Espalier

Research project by Matt McCutchen, Shachar Itzhaky, Daniel Jackson, and Willow Jarvis (espalier@mit.edu) of the Software Design Group, with help from various others

Espalier (formerly Object Spreadsheets) is a new computational paradigm that combines the usability advantages of spreadsheets with SQL-like expressive power, providing a way to build a wide class of interactive applications more easily than with existing tools.

Shortcuts: paper, demo server, source repository, all materials, UROP/MEng projects

Introduction

Nearly every organization is responsible for processes that involve collection and manipulation of structured data subject to certain rules; in CSAIL and EECS alone, examples range from a milk pool that tracks whose turn it is to buy milk next to the graduate admissions process. The Espalier tool can be used to build data-centric applications that support these processes by letting users view and update data subject to the applicable constraints. Espalier seeks to provide an integrated visual environment to construct the schema, data, and logic that is natural enough to appeal to end-user developers yet general enough to conveniently express arbitrary logic. It is the first spreadsheet-based tool to support editing of hierarchical structured data (important in many applications) and a formula language with SQL-like expressive power.

There is a long history of tools for building data-centric applications (HyperCard, FileMaker, App2You, QuickBase, Zoho, Airtable, ...), but to date they have seen limited adoption; we suspect this is because none has achieved a compelling enough combination of naturalness and generality. Instead, many organizations continue to use general-purpose application frameworks such as Rails and Meteor (which demand a depth of technical understanding disproportionate to the problem) or to cobble together tools such as email, spreadsheets and online forms that are easy to use but cannot fully express the application logic (leaving manual work and crude security controls). With Espalier, we hope to offer developers the best of both worlds for low- to medium-complexity data-centric applications.

Status

As of July 2018, our prototype tool supports all basic spreadsheet functionality, plus updatable views and application-specific action macros, which support our approach to developing application logic. It includes both (1) the "new" spreadsheet UI, which lets developers customize the data layout in two dimensions, and (2) the "old" spreadsheet UI, which uses the standard nested table layout. The new UI is rough at this point and is the focus of current work, while the old UI is relatively mature and is in maintenance mode. Our newest approach to building applications is available on the "public-demo-server" branch of the source repository (the required functionality is not yet merged to "master") and uses styled spreadsheets built in the new UI for both the master data set and the application UI. We have one example application demonstrating this approach: a grocery store that lets users browse items and add them to a cart. Since we have only this one example (so far) of the new approach, we are continuing to maintain an older set of example applications built using the old UI and the Mavo templating engine for the application UI. Many features to improve the usability of the tool have yet to be built.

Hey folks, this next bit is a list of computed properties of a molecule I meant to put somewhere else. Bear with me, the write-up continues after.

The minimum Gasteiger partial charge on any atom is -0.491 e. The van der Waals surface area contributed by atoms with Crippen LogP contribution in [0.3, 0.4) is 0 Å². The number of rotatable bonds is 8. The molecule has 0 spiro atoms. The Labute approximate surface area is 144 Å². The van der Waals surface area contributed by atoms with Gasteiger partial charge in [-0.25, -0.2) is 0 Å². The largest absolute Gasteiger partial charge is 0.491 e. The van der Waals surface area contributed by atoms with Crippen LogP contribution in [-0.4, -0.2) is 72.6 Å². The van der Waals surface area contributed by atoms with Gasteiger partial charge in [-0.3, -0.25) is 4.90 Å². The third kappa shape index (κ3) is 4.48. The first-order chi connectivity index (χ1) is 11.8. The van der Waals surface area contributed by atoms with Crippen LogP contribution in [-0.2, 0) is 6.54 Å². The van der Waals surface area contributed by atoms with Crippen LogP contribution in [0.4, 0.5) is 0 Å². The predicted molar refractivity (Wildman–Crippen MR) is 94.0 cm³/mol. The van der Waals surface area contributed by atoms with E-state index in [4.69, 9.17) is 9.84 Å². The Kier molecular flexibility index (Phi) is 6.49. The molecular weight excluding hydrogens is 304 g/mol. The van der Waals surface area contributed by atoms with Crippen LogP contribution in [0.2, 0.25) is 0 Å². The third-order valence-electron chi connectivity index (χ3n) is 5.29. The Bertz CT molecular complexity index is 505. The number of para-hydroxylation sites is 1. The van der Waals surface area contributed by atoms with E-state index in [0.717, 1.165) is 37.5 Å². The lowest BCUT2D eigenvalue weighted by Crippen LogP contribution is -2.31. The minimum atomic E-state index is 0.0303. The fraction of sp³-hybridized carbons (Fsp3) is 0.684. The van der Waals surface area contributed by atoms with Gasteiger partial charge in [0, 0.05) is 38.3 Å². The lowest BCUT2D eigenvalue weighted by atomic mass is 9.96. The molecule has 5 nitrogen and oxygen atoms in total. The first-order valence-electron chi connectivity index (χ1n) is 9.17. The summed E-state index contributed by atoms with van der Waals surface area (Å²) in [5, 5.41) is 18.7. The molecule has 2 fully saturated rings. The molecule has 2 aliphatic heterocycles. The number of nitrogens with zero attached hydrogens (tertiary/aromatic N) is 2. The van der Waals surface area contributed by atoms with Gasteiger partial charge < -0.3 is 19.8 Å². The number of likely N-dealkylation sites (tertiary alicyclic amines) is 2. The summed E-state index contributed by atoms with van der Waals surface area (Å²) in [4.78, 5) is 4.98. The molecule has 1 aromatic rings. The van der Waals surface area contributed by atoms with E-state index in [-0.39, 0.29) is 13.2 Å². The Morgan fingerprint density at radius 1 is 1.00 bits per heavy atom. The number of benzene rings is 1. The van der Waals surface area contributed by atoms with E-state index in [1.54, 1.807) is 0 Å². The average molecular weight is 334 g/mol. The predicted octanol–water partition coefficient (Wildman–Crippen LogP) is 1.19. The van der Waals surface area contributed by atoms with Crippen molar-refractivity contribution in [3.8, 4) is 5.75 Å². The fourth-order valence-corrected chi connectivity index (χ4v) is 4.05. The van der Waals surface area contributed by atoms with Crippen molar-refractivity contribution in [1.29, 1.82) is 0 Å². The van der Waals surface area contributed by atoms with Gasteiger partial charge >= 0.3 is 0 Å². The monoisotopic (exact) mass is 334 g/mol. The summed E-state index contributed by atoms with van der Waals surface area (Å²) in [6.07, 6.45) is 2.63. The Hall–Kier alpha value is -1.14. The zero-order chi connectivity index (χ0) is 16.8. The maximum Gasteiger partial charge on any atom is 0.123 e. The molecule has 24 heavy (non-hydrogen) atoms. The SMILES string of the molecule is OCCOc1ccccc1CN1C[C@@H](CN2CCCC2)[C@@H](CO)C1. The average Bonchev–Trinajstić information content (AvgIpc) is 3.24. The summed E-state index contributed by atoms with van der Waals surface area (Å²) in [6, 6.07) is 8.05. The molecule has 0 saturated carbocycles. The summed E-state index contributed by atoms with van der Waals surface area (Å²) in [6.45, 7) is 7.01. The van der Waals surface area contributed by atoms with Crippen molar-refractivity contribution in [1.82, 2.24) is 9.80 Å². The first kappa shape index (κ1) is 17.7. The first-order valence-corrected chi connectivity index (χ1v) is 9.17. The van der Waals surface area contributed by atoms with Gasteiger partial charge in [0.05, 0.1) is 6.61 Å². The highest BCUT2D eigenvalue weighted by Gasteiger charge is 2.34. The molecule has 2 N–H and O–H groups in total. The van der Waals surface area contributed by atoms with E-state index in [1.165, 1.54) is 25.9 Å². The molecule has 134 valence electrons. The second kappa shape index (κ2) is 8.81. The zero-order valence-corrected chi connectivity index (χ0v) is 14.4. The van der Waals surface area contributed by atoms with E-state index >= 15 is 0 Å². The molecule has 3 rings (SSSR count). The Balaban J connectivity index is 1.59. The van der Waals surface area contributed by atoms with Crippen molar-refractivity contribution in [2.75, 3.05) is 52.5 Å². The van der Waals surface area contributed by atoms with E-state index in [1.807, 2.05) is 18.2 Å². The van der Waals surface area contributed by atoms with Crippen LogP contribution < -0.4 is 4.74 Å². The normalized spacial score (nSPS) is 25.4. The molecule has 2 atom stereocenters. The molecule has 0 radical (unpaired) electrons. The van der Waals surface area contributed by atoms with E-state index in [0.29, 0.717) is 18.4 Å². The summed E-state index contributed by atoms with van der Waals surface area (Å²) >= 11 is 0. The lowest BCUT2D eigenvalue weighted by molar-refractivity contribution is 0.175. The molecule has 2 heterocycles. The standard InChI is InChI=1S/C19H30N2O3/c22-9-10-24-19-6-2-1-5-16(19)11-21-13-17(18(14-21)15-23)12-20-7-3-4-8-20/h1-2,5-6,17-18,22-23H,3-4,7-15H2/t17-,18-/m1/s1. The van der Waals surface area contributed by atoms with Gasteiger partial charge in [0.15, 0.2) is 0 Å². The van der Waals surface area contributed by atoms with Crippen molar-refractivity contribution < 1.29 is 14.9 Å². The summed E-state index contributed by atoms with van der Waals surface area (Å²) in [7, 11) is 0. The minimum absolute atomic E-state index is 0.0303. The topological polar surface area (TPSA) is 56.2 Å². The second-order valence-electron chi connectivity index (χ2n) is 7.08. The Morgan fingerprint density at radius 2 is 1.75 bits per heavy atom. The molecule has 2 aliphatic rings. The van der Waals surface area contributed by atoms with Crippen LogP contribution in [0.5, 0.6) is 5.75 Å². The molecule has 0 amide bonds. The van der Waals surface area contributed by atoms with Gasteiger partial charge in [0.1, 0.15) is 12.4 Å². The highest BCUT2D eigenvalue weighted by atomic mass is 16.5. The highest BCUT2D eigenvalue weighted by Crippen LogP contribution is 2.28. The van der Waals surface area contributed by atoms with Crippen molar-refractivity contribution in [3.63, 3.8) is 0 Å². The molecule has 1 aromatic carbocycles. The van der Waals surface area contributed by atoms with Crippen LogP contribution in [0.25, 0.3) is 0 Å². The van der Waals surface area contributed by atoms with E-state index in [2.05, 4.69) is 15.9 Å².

We're in the process of renaming the project from Object Spreadsheets to Espalier, so you'll still see the Object Spreadsheets name in some places.  The name Espalier refers to a method of growing trees in specific shapes, which is a metaphor for how our new UI displays a hierarchical data set in a user-defined layout.

We would welcome your feedback on this work, and we'll provide support for the prototype subject to our research priorities; in either case, please email us.

We're recruiting UROP and MEng students to work on projects related to Espalier.

Available materials

Acknowledgments

This project was supported by a grant from Wistron Corporation as part of a collaboration between Wistron and MIT's Computer Science and Artificial Intelligence Laboratory. This project also received partial support from the National Science Foundation under Grant No. CCF-1438982, and Matt McCutchen's work is funded in part by an NSF Graduate Research Fellowship.